A protected prosecution witness has told the court at the trial of Ratko Mladic how in July 1995, after the fall of Srebrenica, he managed to board one of the buses used to evacuate the women and children. He was discovered soon afterwards and taken to one of the execution sites. His luck held and he was able to escape and reach the liberated territory

Ratko Mladic in the courtroomRatko Mladic in the courtroom

A Bosnian Muslim testified at the trial of Ratko Mladic under the pseudonym RM 249 and with image distortion to protect his identity. In July 1995, the witness managed to escape from one of the Srebrenica execution sites. He has described his ordeal at several trials in The Hague. The transcript of the witness’s testimony at Zdravko Tolimir’s trial and his statement to the OTP investigators from 1996 were admitted into evidence.

In the summary of the statement, read out by prosecutor Vanderpuye, the witness recounted that after the Bosnian Serb military and police entered Srebrenica on 11 July 1995 he and his family sought shelter in Potocari. The witness hoped that he would be spared because a shell injury in 1992 left him severely disabled. Two days later, on 13 July 1995, the witness managed to board one of the buses used for the evacuation. He was with his wife and children. As the bus passed through about a dozen check points along the way, the witness was able to remain unnoticed, hiding on the floor.

When the bus arrived in the place called Luke, everybody was ordered to get off the bus. The witness was then discovered and separated from his family. Soldiers told him to hand his four-year-old daughter to his wife and to go with them. The witness was then taken to a local primary school yard where his hands were tied. All detainees were then taken inside the building. There they were searched, robbed and verbally and physically abused. As the witness recounted, a total of 22 detainees were gathered there until the evening of 13 July 1995.

After midnight, the detainees were ordered to get on a military truck and were taken in the direction of Vlasenica. After 20 or 30 minutes, the vehicle stopped. Three detainees were taken off the truck and executed. Two other detainees were mown down when they tried to flee. The witness decided to take his chance and escape: his luck was better. He was able to roll down a cliff in thedark and hide at the bottom, just below the execution site, behind a rock on a river bank. There, the witness said, he remained until the gunfire stopped, until the other detainees were executed. As the witness said, their bodies were exhumed near the place of the execution. The remains of a number of identified victims were buried with thousands of other Srebrenica victims in the Potocari graveyard.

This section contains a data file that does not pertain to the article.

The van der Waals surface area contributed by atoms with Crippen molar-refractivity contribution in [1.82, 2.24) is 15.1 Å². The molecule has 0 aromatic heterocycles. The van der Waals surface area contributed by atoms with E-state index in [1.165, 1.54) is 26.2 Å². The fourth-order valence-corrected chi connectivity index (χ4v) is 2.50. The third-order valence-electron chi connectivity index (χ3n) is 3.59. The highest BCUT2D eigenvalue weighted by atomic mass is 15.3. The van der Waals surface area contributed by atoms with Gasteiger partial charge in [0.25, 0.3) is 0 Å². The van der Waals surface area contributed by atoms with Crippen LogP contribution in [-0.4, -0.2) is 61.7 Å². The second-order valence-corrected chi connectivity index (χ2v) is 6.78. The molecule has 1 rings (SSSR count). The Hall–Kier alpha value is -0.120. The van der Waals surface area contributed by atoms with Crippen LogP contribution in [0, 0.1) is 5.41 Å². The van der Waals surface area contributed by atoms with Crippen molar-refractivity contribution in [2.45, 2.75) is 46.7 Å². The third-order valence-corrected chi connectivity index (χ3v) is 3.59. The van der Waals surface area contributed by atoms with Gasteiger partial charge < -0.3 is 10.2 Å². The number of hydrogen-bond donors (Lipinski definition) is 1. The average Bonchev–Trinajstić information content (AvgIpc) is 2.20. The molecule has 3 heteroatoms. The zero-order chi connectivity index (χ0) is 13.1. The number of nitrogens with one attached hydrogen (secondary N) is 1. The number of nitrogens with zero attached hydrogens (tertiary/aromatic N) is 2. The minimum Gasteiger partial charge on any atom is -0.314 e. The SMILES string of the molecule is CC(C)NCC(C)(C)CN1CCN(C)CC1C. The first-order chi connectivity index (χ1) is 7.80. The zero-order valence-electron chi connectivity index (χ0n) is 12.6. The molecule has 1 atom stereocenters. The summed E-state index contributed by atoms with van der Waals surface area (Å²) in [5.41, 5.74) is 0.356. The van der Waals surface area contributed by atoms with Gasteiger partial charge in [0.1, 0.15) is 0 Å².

For seven days, the witness roamed the woods and finally was able to join the column of fugitives and reach the liberated territory, where he was reunited with his family. The people in the column told the witness that the site where he had escaped the execution was called Rasica Gaj.

In a brief examination-in-chief, the witness said that when he left Srebrenica he had no choice. No Muslim there could ‘either stay or survive’ there, he said. The only chance to escape certain death for all the Muslims, and men in particular, was to flee the town. In the cross-examination, Mladic’s defense counsel put it to the witness that the Dutch peace-keepers ‘participated’ in the evacuation of the people. The witness replied that the Dutch UN soldiers in Potocari only took part in directing the population towards the buses that were used for the evacuation. The general impression among the people was that ‘Serbs controlled everything’, the witness noted.

The protected witness completed his evidence today. The prosecution case will continue tomorrow morning.